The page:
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The purpose of this study is to explore symptoms and the effectiveness of their management in older adult palliative care candidates in Lebanon. The aims of this study were to: (1) determine symptom prevalence in Lebanese older adults who qualify for palliative care; (2) identify the severity and distress of symptoms; (3) identify the prevalence of symptom management and its efficacy; and (4) explore the relationship between overall symptom burden and its correlates.
This study uses an observational cross-sectional design using convenience sampling (N = 203) to recruit older adults qualifying for palliative care from three major medical centers in Lebanon.
The mean age of the sample was 78.61 years. The most prevalent symptoms were lack of energy (93.5%), worrying (83.2%), and pain (71.4%). Psychological symptoms had the highest mean scores, preceded only by the physical symptoms and lack of energy. The most treated symptoms were physical with pain having the highest treatment prevalence (91%). Although psychological symptoms were the most burdensome, they were poorly treated. Multiple regression analysis showed that symptom scores had significant positive associations with financial status, social functioning, and comorbidities; there was a negative association with age.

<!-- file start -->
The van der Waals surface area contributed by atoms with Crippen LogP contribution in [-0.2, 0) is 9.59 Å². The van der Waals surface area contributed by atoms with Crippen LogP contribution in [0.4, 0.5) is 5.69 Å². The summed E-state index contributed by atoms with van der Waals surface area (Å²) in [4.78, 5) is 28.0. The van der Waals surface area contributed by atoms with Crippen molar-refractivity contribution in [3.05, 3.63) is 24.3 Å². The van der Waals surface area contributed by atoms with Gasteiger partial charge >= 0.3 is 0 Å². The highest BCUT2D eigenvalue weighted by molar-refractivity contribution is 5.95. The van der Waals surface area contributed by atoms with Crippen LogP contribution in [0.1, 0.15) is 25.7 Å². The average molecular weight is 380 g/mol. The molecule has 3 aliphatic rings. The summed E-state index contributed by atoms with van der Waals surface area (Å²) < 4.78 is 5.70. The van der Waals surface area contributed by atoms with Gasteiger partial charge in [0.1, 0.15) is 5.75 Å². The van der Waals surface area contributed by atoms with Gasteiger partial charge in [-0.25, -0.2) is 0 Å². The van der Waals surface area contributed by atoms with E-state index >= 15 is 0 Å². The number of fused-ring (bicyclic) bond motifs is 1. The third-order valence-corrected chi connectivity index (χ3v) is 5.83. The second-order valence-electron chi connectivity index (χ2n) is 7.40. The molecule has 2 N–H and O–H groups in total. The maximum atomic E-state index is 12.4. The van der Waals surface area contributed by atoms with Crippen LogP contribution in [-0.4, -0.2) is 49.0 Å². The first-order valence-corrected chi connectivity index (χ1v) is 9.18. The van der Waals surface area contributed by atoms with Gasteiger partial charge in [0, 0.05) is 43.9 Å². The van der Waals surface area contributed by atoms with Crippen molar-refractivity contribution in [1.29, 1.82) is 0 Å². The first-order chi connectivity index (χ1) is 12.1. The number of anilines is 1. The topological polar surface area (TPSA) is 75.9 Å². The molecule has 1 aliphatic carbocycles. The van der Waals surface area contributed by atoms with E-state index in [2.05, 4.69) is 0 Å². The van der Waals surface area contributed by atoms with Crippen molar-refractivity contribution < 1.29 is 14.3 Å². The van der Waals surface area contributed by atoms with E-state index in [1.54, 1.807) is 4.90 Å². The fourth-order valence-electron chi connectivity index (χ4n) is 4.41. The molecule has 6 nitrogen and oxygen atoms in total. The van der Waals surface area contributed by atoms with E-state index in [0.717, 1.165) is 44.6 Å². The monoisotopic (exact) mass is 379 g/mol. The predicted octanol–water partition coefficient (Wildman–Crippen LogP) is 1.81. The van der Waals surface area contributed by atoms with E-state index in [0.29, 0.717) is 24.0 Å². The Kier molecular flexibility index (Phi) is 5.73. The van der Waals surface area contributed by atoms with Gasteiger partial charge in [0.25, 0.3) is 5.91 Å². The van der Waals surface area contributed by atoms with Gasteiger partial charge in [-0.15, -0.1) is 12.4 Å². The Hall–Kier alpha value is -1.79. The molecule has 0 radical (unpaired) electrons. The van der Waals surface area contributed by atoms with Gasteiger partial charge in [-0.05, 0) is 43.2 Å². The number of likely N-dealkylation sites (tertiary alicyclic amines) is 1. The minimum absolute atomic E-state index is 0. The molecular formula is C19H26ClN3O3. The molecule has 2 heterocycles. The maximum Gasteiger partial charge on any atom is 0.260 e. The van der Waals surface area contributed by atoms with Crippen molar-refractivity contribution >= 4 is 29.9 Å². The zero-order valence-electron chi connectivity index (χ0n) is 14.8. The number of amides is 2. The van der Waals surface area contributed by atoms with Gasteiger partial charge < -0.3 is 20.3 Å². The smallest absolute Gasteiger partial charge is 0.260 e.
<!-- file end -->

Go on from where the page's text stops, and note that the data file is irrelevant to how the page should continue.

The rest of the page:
Significance of results
Lack of energy and psychological symptoms were the most prevalent, with the latter having the highest mean total symptom scores. Treatment was poor for psychological symptoms and effective for physical ones. Associations were found between age, comorbidity, financial problems, social functioning, and total physical and psychological mean symptom burden scores. More attention needs to be given to psychological symptoms and their management among older adults receiving palliative care.
Our objective was to determine the knowledge, attitudes, and practices of physicians and nurses on Palliative Care (PC) in Lebanon, across specialties.
We performed a cross-sectional descriptive survey using a self-administered questionnaire; the total number of completed and returned questionnaires was 868, giving a 23% response rate, including 74.31% nurses (645) and 25.69% physicians (223).
Significant differences were found between medical and surgical nurses and physicians concerning their perceptions of patients' and families' outbursts, concerns, and questions. Knowledge scores were statistically associated with practice scores and degree. Practice scores were positively associated with continuing education in PC, exposure to terminally ill patients, and knowledge and attitude scores. Acute critical care and oncology were found to have lower practice scores than other specialties.
Significance of results:
Formal education in palliative care and development of palliative care services are very much needed in Lebanon to provide holistic care to terminally ill patients.
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